You shouldn’t judge a book by its cover, and the same rules often apply to movie posters. One glance at the poster for Philomena, with its treacly-funny, Odd Couple implications, and cineastes wouldn’t be blamed for running for the hills, not expecting the morally complex, plausible and genuinely touching movie that exists beyond the marketing pander.

Ditto to the misleading American poster for the recent Oscar nominee Omar, which opens March 14 at the Broadway. It’s an extreme close-up of an attractive young Palestinian couple locking lips underneath an undoubtedly out-of-context blurb from the Los Angeles Times’ Betsy Sharkey lauding the film’s “Incredible Love Story!”


The intention may be to mislead Nicholas Sparks fans into the art-house ghetto, but don’t fall under that spell. Omar may be, somewhat, a love story, but it’s certainly not a romance. It’s more like a Shakespearean tragedy filmed by the Arab world’s answer to Martin Scorsese—a brutally violent and high-energy crime thriller about the perils of revolution.


The title character, played by Adam Bakri, is one of a cell of three Palestinian youths revolting against the Israeli occupation. But he’d rather spend his days with Nadia (Leem Lubany), his beloved, who lives on the Israeli side of the West Bank Wall—in a sense the Capulet to his Montague. When he is caught scaling the wall and then abused by a cadre of malicious Israeli border guides, he and his “freedom fighters” launch a sniper attack that leads to the death of an Israeli soldier. This creates a domino effect that dictates the rest of the film’s narrative, with Omar captured and forced to either collaborate with the occupiers or continue a battle that looks scarcely worth fighting as the lines between “friend” and “enemy” blur. The film becomes a succession of cautious alliances, deceptions and betrayals, perceived or otherwise, that leaves plenty of bodies in its wake.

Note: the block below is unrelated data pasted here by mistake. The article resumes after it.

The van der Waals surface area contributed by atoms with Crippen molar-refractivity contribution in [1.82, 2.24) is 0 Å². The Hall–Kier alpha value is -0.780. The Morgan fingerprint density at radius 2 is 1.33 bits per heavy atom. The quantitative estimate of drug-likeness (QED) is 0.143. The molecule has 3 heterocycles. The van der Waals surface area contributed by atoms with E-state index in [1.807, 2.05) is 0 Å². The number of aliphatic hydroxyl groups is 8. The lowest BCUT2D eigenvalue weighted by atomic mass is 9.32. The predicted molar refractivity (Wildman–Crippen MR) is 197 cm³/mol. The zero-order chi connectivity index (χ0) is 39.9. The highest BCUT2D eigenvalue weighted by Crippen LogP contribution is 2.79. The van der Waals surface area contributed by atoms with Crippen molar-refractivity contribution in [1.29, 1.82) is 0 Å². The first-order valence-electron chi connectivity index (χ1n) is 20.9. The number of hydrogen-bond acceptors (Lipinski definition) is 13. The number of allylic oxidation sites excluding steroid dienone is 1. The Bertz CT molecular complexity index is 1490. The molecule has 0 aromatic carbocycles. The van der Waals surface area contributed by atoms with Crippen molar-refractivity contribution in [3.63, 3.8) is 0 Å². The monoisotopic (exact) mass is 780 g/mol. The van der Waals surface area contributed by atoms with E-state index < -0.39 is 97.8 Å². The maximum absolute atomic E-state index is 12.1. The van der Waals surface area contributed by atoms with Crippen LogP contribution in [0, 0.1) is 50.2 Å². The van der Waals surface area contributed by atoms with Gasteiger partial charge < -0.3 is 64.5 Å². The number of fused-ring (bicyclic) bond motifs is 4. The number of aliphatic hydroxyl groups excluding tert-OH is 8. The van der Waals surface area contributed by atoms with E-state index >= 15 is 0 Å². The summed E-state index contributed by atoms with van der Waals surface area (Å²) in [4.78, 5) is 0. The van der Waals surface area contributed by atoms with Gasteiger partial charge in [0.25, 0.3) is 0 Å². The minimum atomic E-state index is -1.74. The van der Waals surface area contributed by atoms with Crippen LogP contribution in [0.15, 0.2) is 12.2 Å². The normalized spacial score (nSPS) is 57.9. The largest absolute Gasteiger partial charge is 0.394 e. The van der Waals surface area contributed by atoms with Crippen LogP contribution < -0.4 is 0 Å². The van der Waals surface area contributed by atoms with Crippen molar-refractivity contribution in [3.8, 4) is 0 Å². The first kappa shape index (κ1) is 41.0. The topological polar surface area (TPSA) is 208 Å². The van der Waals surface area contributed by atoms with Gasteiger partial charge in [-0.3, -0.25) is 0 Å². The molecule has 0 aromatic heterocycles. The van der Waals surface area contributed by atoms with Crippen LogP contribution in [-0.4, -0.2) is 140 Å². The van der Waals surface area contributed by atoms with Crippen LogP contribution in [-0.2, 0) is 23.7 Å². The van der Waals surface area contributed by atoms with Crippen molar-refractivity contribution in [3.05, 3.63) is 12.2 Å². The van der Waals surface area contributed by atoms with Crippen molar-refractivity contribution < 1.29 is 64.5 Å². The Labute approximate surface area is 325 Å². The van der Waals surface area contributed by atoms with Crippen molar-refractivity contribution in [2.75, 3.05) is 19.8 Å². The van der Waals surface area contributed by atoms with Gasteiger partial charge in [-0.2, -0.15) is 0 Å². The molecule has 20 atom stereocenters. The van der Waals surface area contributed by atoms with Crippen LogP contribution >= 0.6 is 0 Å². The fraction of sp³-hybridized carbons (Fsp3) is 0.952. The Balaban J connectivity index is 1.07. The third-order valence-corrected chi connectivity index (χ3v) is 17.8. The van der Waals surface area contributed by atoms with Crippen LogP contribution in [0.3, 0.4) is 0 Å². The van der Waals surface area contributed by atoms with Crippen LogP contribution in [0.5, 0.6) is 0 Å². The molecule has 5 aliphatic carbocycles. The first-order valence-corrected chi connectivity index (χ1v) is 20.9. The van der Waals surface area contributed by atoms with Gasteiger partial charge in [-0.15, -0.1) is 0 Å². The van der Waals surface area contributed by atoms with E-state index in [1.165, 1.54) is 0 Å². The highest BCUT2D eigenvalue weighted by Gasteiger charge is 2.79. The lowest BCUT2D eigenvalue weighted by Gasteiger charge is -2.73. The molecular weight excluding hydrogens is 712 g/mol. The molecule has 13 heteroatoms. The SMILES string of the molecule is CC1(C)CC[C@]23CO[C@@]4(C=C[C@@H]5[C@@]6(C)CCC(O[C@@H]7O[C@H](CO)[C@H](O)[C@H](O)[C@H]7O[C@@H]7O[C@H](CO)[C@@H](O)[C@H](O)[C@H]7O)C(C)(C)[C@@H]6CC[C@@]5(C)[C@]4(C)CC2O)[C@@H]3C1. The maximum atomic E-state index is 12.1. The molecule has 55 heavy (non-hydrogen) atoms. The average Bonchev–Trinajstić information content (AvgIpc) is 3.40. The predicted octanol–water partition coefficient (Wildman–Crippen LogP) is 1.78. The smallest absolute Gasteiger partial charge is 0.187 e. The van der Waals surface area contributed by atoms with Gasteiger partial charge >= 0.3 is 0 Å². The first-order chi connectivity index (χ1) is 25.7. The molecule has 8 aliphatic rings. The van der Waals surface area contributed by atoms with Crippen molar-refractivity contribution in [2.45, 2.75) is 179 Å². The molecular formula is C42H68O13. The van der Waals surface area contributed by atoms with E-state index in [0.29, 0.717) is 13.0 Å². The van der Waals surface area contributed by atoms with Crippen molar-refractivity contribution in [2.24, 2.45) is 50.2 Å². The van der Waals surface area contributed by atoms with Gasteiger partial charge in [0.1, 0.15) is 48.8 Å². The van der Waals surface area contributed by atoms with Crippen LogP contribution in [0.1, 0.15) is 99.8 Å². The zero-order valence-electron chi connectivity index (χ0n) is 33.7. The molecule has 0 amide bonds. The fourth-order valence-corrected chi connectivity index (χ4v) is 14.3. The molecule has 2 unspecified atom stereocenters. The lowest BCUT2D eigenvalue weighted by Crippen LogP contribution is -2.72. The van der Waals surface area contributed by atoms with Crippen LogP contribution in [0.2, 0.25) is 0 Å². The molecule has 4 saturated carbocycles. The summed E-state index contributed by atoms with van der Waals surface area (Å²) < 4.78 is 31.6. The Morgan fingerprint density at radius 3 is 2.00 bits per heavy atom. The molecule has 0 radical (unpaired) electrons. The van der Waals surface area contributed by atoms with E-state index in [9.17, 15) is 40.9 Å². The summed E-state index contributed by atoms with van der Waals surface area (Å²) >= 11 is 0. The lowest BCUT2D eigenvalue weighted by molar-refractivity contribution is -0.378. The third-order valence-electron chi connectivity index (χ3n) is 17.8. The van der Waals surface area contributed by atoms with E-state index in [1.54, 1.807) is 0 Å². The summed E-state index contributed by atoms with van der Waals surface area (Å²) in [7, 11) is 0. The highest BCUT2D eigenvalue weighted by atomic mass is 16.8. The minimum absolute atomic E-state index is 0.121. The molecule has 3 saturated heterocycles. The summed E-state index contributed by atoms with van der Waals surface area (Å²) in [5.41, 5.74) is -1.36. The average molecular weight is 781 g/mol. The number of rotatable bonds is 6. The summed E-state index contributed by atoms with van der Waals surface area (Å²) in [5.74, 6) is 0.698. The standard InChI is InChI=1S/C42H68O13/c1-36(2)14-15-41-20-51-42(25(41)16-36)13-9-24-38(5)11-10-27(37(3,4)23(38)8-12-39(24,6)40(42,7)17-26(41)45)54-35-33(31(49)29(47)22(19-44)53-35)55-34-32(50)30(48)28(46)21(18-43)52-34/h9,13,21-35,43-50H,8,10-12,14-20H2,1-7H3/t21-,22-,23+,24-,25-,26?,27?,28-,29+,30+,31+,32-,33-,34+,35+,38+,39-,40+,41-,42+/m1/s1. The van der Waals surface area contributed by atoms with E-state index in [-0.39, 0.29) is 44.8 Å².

Remarkably, director Hany Abu-Assad said he developed the serpentine story structure in just four hours and wrote the script in four days. Certainly, the film oozes inspiration and personality. In dramatizing the lives of revolutionaries, Abu-Assad creates an atmosphere of perpetual—and justified—paranoia on the sepia streets of the modern-day Palestinian territories, a world in which danger is instantaneous and escape routes must always be explored. The movie is most thrilling when it hits those streets, and the director’s fluid camera tracks Omar eluding his captors through alleys and backyards, markets and rooftops. He’s a rat in a familiar maze, and he knows all the ways out—at least until every possible exit is blocked.


I’m sure that Omar has faced its share of pro-Zionist backlash toward a film that has the audacity to explain and sympathize with the unrest and, yes, the terror that foments on the other side of the Wall (What’s that saying about “one man’s freedom fighter?”) It’s one thing to hear about this conflict from a didactic, liberal, well-meaninged Israeli director grasping at thin narrative strands of peace between these warring cultures to show the rest of the world that things might not be so bad. It’s another to hear it from a far more uncompromising Palestinian who views the conflict from a jaundiced but realist eye.


But it’s hard to argue against Abu-Assad humanism. None of his characters’ violence is glorified, and his lone recurring Israeli character is a police investigator who comes across as a forgiving family man. The dynamics of occupation and revolution cut across cultures, and as a cautionary tale, Omar questions the worth of taking any human life in a violent uprising, no matter where it is in the world. It achieves the balance many international filmmakers aim for—geographically specific and universally relatable.